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Who’s Afraid of Virginia Woolf? A Golden Triumph

FIFTY YEARS AFTER it first opened on Broadway, Edward Albee’s masterful play Who’s Afraid of Virginia Woolf is back on Broadway and is pure gold. In this 2nd revival of the famous New England dysfunctional couple, George is played by Tracey Letts, the Pulitzer and Tony-award winning playwright of August: Osage County making his Broadway debut, and Amy Morton, Tony nominee for Osage, stars as his wife, Martha. This production was originally mounted in 2010 by the Steppenwolf Theatre Company in Chicago and transferred to Broadway in October with the full Steppenwolf cast intact.

George and Martha return home after a party hosted by Martha’s father, the president of a college at which George now serves as an associate professor of history, having been demoted from department chairman. The couple has invited a younger professor and his wife to join them for cocktails at their home, despite the later hour. Before the couple arrives, we quickly learn the relationship between George and Martha is like oil and water; they bicker, jab and attack each other with each breath they take, and consume a lot of booze. Though never addressed by their names, Nick (Madison Dirks) and Honey (Carrie Coon) show up and are made immediately uncomfortable by the older couple’s behavior fully and unabashedly on display. In the course of the three-hour long play, much is revealed about both couples that constantly changes the dynamics of the relationships, and never for the better.

Early in the night, Martha reminds George of his many failures – some subtle and others raw and cutting. She antagonizes him by overtly making comments about Nick’s good looks and shape. Not to be undone, George retaliates early on (and often), scaring Martha by shooting a fake rifle at her. As the booze flows and Honey gets sick by the brandy she sucks down, the men fine themselves alone. Nick tells George of his wife’s hysterical pregnancy that forced him to marry her. Once the ladies return, George decides to play a game called “Get the Guests” in which he recounts a story that exactly resembles what Nick just told him, embarrassing and upsetting Honey. And it only gets worse. George’s true revenge is getting back at Martha for discussing their son who is to pay his parents a visit. It’s all fun and games until someone gets hurt, and in this game (of the make believe son), George kills him off, completely destroying Martha.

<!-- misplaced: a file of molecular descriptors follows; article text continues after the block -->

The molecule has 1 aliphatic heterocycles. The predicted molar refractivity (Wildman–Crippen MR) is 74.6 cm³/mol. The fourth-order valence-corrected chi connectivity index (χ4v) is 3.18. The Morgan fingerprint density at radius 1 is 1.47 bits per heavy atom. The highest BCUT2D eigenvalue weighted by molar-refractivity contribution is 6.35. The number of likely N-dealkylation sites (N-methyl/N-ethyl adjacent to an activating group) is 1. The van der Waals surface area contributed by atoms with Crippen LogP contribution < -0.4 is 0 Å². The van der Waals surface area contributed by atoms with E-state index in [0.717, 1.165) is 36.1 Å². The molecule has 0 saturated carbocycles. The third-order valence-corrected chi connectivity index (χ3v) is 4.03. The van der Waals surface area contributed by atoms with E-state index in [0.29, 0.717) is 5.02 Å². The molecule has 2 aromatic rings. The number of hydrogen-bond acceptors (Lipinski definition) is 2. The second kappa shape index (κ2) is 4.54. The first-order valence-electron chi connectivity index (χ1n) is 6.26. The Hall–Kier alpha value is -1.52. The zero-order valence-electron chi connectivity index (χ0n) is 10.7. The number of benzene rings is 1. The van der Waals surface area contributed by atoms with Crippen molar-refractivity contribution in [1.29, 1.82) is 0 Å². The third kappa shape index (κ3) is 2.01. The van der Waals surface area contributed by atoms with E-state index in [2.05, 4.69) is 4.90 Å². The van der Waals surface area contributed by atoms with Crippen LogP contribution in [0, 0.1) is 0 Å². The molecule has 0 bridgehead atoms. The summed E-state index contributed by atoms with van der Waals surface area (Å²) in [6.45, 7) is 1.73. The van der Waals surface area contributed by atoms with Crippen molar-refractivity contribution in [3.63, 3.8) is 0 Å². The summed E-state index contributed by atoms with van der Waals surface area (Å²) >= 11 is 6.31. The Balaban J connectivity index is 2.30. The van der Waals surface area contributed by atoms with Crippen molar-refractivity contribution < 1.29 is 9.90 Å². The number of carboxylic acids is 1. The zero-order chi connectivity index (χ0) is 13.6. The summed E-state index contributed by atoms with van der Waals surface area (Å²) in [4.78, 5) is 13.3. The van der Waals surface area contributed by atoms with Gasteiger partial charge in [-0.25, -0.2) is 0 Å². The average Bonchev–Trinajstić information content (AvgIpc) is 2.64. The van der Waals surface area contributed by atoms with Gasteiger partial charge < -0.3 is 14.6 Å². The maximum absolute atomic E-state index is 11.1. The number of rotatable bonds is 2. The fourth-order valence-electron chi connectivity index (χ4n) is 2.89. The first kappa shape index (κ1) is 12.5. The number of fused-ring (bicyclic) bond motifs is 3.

Letts is a tour de force in his portrayal of George. Despite George’s unkempt and rather dumpy presence, Letts has given him an undeniable magnetic charm. We may not like his brutal tactics, but he’s someone to watch. Morton’s brand of fireworks for her Martha is more reserved but equally compelling. She plays on more of Martha’s inner pain rather than full out histrionics, shouting and standing up to George’s cruelty. Dirks is solid as a professional threat to George and a potential playmate for Martha, while trying to comfort his wife and covering his embarrassment for her and about himself. Coons is hilarious as her shy, wallflower is forced to open up the more she drinks. She moves from hysterical to sick to free spirited to devastated to degrees the her other characters may have experienced a lot more in their lives. Pam MacKinnon directs the stellar cast again from the Steppenwolf transfer, and adds some surprising tender moments, much in line with the sense of uneasiness that prevails throughout.

Who’s Afraid of Virginia Woolf is currently at the Booth Theatre in New York until February 24, 2013. For tickets go to: virginiawoolfbroadway.com

2013-01-03 / Entertainment

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